One man listed below, GNR Reginald Skinner 1153960, aged 21, sadly, did not make it back:

    Casualty Details | CWGC

    Extracted from: WO 170/927: 11 Fd. Regt 1944 Jan.- Dec.

    Screenshot 2020-08-10 at 00.40.52.png Screenshot 2020-08-10 at 00.41.28.jpg

    And the time of return:

    Screenshot 2020-08-10 at 02.11.41.png

    The divisional diary, I think, refers to a second resupply attempt from 1 Field Regt on the same day.

    Extracted from: WO 169/18776 4 Indian Division General Staff Jan, Apr-Jun 1944

    Screenshot 2020-08-10 at 01.09.14.png

    The 4/6 Raj Rifs' diary manages to get both the name wrong, I think (Collins/Collinge), although it does furnish us with some useful details:

    Extracted from: WO 169/18970 4/6 Rajputana Rifles 1944 Jan.- Aug.

    Screenshot 2020-08-10 at 03.44.34.png Screenshot 2020-08-10 at 03.45.17.png

    Nighfall was around 1800, loading began at 1830 and the party set off at 1900.

    And then the plan went off the rails and had to be salvaged:

    Screenshot 2020-08-10 at 03.54.25.png
    Screenshot 2020-08-10 at 03.55.20.png

    1 Field Regt's Diary for 17/3 to 18/3 provides more useful information about the timing:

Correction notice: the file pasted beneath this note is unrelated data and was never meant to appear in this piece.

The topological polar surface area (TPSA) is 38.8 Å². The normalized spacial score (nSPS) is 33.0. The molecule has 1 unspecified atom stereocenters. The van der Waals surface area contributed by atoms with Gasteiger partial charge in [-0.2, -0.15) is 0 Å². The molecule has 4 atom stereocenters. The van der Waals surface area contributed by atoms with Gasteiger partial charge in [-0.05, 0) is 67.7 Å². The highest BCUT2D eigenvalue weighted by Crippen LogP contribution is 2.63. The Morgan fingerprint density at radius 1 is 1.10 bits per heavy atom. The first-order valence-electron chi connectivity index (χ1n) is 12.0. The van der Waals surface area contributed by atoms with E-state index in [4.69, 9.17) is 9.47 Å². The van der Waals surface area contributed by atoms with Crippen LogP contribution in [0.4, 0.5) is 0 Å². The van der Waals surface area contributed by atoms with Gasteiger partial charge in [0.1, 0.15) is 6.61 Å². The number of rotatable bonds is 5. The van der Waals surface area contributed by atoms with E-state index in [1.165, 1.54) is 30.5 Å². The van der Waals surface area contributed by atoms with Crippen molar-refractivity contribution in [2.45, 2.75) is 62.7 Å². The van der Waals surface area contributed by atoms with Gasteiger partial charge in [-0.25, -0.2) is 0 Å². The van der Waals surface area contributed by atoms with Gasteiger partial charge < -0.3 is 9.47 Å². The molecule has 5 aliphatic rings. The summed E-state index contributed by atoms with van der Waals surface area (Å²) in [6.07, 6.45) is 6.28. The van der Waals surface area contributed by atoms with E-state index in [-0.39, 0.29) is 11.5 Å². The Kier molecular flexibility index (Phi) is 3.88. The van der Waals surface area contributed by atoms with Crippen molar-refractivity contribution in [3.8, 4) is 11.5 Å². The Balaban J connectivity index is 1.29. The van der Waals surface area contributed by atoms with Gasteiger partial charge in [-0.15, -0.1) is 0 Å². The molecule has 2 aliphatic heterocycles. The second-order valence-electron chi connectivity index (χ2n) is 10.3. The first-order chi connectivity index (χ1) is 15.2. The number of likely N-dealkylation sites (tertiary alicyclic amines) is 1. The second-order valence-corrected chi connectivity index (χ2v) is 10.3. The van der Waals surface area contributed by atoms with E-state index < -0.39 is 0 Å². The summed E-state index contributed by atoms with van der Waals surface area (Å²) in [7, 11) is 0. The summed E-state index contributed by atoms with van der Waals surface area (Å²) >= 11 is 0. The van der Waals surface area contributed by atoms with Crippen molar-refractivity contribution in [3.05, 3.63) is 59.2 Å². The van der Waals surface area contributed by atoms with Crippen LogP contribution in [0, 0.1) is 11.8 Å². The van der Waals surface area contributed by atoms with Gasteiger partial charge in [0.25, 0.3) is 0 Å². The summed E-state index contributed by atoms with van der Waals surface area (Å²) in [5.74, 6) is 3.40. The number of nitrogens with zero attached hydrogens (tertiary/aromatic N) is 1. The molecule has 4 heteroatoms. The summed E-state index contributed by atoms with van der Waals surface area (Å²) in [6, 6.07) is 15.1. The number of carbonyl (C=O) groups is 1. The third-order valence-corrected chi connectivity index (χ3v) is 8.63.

1 Fd Regt RA at Cassino - March 44

    Arrangements were made to send up 22 Set Batteries to Major Howland MC by carrying party Knight and he was instructed to open up his set only when needed in order to save his batteries⊙ During the afternoon the front was quieter and there was little to report⊙

    The C.O. from Tac HQ advised that a maintenance Group under Lieut Collinge RA 11 Bty was to attempt to get through to Major Howland during the night with Btys food + ammo⊙ Also that the NZ Infantry were going to establish a company on Pt 202 starting at 0500hrs 18 march⊙ Otherwise NTR save for Monastery fire until midnight. Another dark and wet night⊙

    Major Gibson from Pt 193 reported that all was quiet on his front and that the Maintenance Group had passed him⊙ at 0220 he reported that the Maintenance Group were being attacked and the escorting company from 4/6 Raj Rifs were fighting their way through but were experiencing considerable light automatic fire from the lower slopes of Monastery Hill.

    Major Oswald reported that Lieut Collinge had still not returned from his journey to Pt 435 to take supplies to Major Howland⊙ Enemy shelled Monastery Garden heavily⊙

    Major Howland reported that Lieut Collinge had reached them also that they had taken 10 more P.W. all Parachutists seemingly very tired⊙
    Last edited: Aug 9, 2020
    JimHerriot likes this.
  12. bamboo43

    bamboo43 Very Senior Member

  13. Charley Fortnum

    Charley Fortnum Dreaming of Red Eagles


    I had the citation, of course, but there's some biographical and personal details I didn't have.

    (I had no idea that a 'standard' rack with the addition of an MM sold for so much--though they do seem to be in excellent condition).
  14. bamboo43

    bamboo43 Very Senior Member

    glad it was of interest CF. Yes, a pretty penny. As more and more WW2 groups become available the prices of these gallantry awards seem to grow.
  15. Charley Fortnum

    Charley Fortnum Dreaming of Red Eagles